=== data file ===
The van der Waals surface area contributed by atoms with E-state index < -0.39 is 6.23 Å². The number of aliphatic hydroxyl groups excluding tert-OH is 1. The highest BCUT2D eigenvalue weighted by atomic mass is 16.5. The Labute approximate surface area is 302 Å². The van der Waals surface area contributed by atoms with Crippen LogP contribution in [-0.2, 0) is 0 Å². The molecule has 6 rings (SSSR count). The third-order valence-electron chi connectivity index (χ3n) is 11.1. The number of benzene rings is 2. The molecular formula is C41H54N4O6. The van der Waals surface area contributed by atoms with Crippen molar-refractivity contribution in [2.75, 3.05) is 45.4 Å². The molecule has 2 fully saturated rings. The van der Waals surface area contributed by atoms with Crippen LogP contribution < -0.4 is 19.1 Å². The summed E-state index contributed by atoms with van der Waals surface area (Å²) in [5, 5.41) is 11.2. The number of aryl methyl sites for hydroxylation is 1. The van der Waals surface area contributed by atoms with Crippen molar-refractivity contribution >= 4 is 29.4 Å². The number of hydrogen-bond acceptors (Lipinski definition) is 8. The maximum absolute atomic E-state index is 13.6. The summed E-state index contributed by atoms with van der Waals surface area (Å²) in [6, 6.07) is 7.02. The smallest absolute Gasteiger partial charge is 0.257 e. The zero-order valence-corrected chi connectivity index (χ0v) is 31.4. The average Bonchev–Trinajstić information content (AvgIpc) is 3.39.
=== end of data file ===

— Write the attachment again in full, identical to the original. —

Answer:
The van der Waals surface area contributed by atoms with E-state index < -0.39 is 6.23 Å². The number of aliphatic hydroxyl groups excluding tert-OH is 1. The highest BCUT2D eigenvalue weighted by atomic mass is 16.5. The Labute approximate surface area is 302 Å². The van der Waals surface area contributed by atoms with Crippen LogP contribution in [-0.2, 0) is 0 Å². The molecule has 6 rings (SSSR count). The third-order valence-electron chi connectivity index (χ3n) is 11.1. The number of benzene rings is 2. The molecular formula is C41H54N4O6. The van der Waals surface area contributed by atoms with Crippen molar-refractivity contribution in [2.75, 3.05) is 45.4 Å². The molecule has 2 fully saturated rings. The van der Waals surface area contributed by atoms with Crippen LogP contribution < -0.4 is 19.1 Å². The summed E-state index contributed by atoms with van der Waals surface area (Å²) in [5, 5.41) is 11.2. The number of aryl methyl sites for hydroxylation is 1. The van der Waals surface area contributed by atoms with Crippen molar-refractivity contribution >= 4 is 29.4 Å². The number of hydrogen-bond acceptors (Lipinski definition) is 8. The maximum absolute atomic E-state index is 13.6. The summed E-state index contributed by atoms with van der Waals surface area (Å²) in [6, 6.07) is 7.02. The smallest absolute Gasteiger partial charge is 0.257 e. The zero-order valence-corrected chi connectivity index (χ0v) is 31.4. The average Bonchev–Trinajstić information content (AvgIpc) is 3.39.